For the eighth straight year, thousands of people put aside their racial, religious and socio-economic differences and sat together at one table to enjoy a Thanksgiving meal.

Kathryn Wade, event coordinator for Aiken's One Table downtown celebration, said the event fed more than 2,000 people and was, again, deemed a success.

“It went very well,” she said. “We had enough food, and we were able to take some extra food to some other food kitchens and a rescue mission in Augusta. It all worked out.”

The event began in 2005 as a combined effort of Christ Central Ministry and St. Thaddeus Episcopal Church.

“They were having a soup kitchen at St. Thaddeus, and Barbara Franklin had the idea to make it larger and open it to all of the community,” Wade said. “The group of people just got together and started working and made it happen the first year. Almost the same group has been working year ever since.”

The event is open to anyone in Aiken.

On Thanksgiving Day, long tables lined The Alley downtown. Guests filled their plates with a hearty traditional Thanksgiving meal, which included 150 turkeys and more than 300 cans of other types of food, including macaroni and cheese, rice and gravy, stuffing, green beans and cranberry sauce, Wade said.

With the exception of the turkeys, which are donated and cooked the day before by a team of volunteers, all the food items are assigned to local churches and civic organizations, which prepare the dishes.

About 150 volunteers were on hand to help serve food, prepare drinks and clean up, Wade said, adding that by the end of the day, about 400 volunteers touched the event in some way.

“We've added more groups who are cooking for us,” Wade said. “We used to cook the turkeys all night Wednesday. They'd start on Wednesday afternoon and cook all the way through Thursday, which made for some tired guys on Thursday.”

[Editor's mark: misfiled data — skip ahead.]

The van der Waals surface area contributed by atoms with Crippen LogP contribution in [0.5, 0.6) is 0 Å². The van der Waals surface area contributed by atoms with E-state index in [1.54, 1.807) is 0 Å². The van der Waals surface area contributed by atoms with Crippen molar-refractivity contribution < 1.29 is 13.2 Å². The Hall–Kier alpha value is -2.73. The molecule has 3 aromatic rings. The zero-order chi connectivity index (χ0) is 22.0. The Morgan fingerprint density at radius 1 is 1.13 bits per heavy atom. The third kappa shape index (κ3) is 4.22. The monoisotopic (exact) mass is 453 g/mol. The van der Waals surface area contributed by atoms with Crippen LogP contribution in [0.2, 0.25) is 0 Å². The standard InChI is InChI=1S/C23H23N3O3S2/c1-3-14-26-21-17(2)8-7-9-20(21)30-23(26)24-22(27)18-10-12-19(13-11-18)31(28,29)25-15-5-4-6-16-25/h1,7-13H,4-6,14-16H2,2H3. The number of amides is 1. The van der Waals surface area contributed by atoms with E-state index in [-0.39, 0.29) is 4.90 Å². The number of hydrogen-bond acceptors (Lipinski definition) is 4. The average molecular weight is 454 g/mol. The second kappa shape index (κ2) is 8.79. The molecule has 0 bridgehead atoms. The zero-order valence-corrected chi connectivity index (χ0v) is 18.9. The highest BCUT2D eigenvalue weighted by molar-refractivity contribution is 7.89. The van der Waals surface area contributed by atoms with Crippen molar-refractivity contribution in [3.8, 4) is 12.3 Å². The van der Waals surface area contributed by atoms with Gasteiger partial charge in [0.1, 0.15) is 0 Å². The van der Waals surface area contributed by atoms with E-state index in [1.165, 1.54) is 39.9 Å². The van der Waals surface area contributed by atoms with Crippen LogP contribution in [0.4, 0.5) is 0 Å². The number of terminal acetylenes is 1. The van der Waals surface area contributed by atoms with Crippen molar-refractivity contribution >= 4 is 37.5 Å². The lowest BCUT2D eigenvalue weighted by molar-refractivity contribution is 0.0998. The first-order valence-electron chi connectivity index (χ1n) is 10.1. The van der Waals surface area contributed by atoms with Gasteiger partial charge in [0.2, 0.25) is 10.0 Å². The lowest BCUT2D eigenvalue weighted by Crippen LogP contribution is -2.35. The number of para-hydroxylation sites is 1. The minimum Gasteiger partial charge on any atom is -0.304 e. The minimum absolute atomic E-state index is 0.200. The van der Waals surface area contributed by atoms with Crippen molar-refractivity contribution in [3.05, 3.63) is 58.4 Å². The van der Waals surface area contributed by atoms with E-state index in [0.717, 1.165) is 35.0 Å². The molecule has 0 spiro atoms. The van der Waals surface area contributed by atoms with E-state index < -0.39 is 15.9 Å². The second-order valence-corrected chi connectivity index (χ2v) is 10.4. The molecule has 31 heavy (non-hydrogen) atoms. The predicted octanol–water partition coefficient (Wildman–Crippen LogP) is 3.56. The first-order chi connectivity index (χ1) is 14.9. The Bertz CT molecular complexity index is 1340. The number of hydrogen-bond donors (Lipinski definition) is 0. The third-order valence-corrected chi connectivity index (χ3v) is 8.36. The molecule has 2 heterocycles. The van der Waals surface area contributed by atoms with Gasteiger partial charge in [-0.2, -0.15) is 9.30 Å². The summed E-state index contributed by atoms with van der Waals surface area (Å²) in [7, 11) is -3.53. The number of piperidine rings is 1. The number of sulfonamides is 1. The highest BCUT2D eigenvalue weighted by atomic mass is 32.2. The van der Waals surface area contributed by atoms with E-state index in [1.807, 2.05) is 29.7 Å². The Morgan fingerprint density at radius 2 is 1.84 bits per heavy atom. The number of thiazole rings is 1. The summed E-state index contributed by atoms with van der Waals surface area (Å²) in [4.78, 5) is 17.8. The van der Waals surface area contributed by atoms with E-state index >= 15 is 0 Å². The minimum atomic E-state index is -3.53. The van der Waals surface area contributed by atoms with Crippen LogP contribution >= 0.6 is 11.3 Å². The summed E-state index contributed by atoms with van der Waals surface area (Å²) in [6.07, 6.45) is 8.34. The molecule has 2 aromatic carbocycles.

Additionally, there were groups and individuals who performed throughout the day, Wade said. People sang songs, recited poems and one man even rapped.

Wade recalled her first job while working with One Table: preparing to-go plates for shut-ins.

“I came because I wanted to do something nice for somebody on Thanksgiving,” she said, adding that she was named volunteer coordinator the following year. From there, she began coordinating the entire event, which she's done for three years.

This was also the third year that the event collected canned goods for local food pantries.

“People not only come and eat,” Wade said, “they share with their neighbors.”

Wade said getting so many volunteers together to prepare such quantities of food is impressive by itself.

“For a community as diverse as Aiken, for so many people from all walks of life to be able to come together and have a meal together – I don't know where else that happens,” she said. “I think it's so special that people are willing to sit down with their neighbors no matter what their economic level is, their skin color.”

To learn more about One Table, including how to get involved, visit